- First to climb solo, Reinhold Messner, 1980
- Blind, Erik Weihenmayer, May 25, 2001
- First to get married, Mona Mulepati and Pem Dorje Sherpa, May 30, 2005
- Oldest, Min Bahadur Sherchan, May 25, 2008, 76 years old
- Youngest, Jordan Romero, May 25, 2010, 13 years old
- Most climbs, Apa Sherpa, 21 times between 1990 and 2011
Sean Swarner, age, 26, two-time cancer survivor, with one remaining lung, was the first cancer survivor to summit Mount Everest, arriving on May 16, 2002, at 9:32 AM.
In his words:
“I was alone – or at least as alone as possible – at the highest peak of my own physical and personal summit.”
“I stood, with my windburned face, chapped lips, eyes shielded by the latest glacier sunglasses, bright orange snow gear, signaling to the world that a kid who’d been told twice in one lifetime he had two weeks to live now had the accomplishment of a lifetime under his belt.”
“I suppose I shouldn’t have been so surprised.”
“Cancer hadn’t beaten me.”
“Why would the world’s tallest mountain?”
The day before he left Kathmandu to begin his trek up Everest, Swarner visited a cancer center and spoke to the staff and patients there, explaining his mission to inspire hope for cancer patients by taking this trek.
Swarner presented the t-shirt his Dad had given him 14 years before to a 13-year-old boy there, who had Stage IV Hodgkin’s disease.
The director of the cancer center translated Swarner’s story for everyone in the room and told them the shirt was a symbol of hope and good luck.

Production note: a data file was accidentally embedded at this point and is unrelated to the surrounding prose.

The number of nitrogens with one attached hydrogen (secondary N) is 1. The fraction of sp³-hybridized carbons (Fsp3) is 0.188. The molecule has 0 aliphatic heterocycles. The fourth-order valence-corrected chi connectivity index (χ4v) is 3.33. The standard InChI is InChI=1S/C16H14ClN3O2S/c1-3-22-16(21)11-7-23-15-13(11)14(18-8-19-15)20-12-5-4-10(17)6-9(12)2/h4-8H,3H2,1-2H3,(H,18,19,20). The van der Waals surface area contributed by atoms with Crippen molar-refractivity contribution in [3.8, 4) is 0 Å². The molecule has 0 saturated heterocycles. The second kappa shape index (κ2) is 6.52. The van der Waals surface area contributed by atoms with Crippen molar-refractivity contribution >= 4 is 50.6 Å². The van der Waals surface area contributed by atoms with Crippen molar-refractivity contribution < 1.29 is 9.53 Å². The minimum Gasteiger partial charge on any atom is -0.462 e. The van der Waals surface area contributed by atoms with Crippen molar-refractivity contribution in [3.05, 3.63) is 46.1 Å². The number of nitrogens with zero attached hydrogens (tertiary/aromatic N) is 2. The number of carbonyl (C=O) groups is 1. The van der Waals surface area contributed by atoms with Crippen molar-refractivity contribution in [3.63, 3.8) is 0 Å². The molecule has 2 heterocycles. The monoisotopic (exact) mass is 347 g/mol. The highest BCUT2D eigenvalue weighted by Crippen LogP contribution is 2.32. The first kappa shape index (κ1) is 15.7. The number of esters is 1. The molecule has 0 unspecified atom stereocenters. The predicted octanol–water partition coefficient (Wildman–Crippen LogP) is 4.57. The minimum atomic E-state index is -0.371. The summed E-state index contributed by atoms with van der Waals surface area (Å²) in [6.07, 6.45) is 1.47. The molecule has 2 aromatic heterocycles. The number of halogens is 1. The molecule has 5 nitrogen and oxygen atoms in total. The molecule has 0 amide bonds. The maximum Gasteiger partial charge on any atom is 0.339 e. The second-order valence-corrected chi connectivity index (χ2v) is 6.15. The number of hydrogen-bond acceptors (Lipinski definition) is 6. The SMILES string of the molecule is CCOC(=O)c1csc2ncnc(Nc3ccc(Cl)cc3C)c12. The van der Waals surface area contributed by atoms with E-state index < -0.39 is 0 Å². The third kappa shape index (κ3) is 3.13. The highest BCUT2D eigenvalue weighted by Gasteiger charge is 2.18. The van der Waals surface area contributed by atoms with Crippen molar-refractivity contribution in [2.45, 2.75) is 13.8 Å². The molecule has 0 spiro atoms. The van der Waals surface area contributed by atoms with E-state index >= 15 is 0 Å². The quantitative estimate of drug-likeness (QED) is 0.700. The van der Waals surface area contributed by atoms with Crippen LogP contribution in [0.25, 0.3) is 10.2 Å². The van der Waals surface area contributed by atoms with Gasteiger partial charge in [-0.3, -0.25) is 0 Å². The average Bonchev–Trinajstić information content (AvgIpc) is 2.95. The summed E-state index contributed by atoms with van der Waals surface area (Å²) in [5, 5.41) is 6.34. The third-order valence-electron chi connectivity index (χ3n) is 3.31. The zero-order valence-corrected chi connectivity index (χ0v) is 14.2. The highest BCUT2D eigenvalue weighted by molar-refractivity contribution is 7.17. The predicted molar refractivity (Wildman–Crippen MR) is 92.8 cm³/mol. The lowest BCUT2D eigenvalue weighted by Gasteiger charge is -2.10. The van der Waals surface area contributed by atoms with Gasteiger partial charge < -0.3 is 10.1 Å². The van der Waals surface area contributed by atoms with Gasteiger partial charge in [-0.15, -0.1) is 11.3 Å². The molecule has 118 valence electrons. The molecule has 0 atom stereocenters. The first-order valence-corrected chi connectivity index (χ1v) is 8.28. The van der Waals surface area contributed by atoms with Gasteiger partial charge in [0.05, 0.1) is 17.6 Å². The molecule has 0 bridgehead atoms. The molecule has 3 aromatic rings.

“I told the patient that when he got better and his cancer was gone, he had to pass the shirt on to another young child battling cancer.”
“The shirt had helped me, so he knew it would help him as well.”
“…It was indeed a magical shirt, as I soon found out about a year later, when I was giving a presentation that the doctor from the Bhaktapur Cancer Care Center attended.”
“He came up to me after the talk to let me know that not only did the shirt help the young patient recover from cancer, but it was on the back of a fourth survivor.”
New Vocabulary: Jumar
A jumar is a piece of climbing gear.
Symbolic of Swarner’s resolution to climb Mount Everest, despite considerable physical challenges, he describes it,
“We attached ourselves to the fixed lines and put on our jumars as well.”
“Jumars slide up rope but not down, and they help in climbing.”
“I used them carefully and often.”
Swarner recognized the many ways his trip could have ended before the final ascent.
Trekkers who run into bad weather, as did the group that went the day he was supposed to make his last push, must simply go down and try another year.
Bad weather closed in on that group and they had to retreat.
Swarner had been stricken with altitude sickness and had to delay his final ascent by two days.
No one can carry enough oxygen to make more than one try for Everest on an ascent.
The jumar encapsulates not only Swarner’s successful ascent, but his non-stop planning for it from the moment he decided this was a way to inspire others with cancer.
Where Is He Now?
A motivational speaker, bringing his message of hope and encouragement to organizations and cancer patients, since summitting Mount Everest, Swarner has gone on to climb the highest peaks in each of the 7 continents around the world.
He has completed the Ironman World Championship in Hawaii.
He is planning trips to the North and South Poles.
When completed, he will be the first to finish the Ultimate Grand Slam – the 7 Summits and the two Poles.
Sean and his brother, Seth, founded the CancerClimber Association, a non-profit, in 2001.
Its aim is to help cancer survivors meet their own challenges, with adventure grants, a mobile climbing wall for children in cancer centers, and personal visits from cancer survivors to patients.
Order your copy of Swarner’s book from amazon and read his story of how to summit Mt. Everest when you are a cancer survivor by clicking on the title, Keep Climbing: How I Beat Cancer and Reached the Top of the World.
Carol Covin, Granny-Guru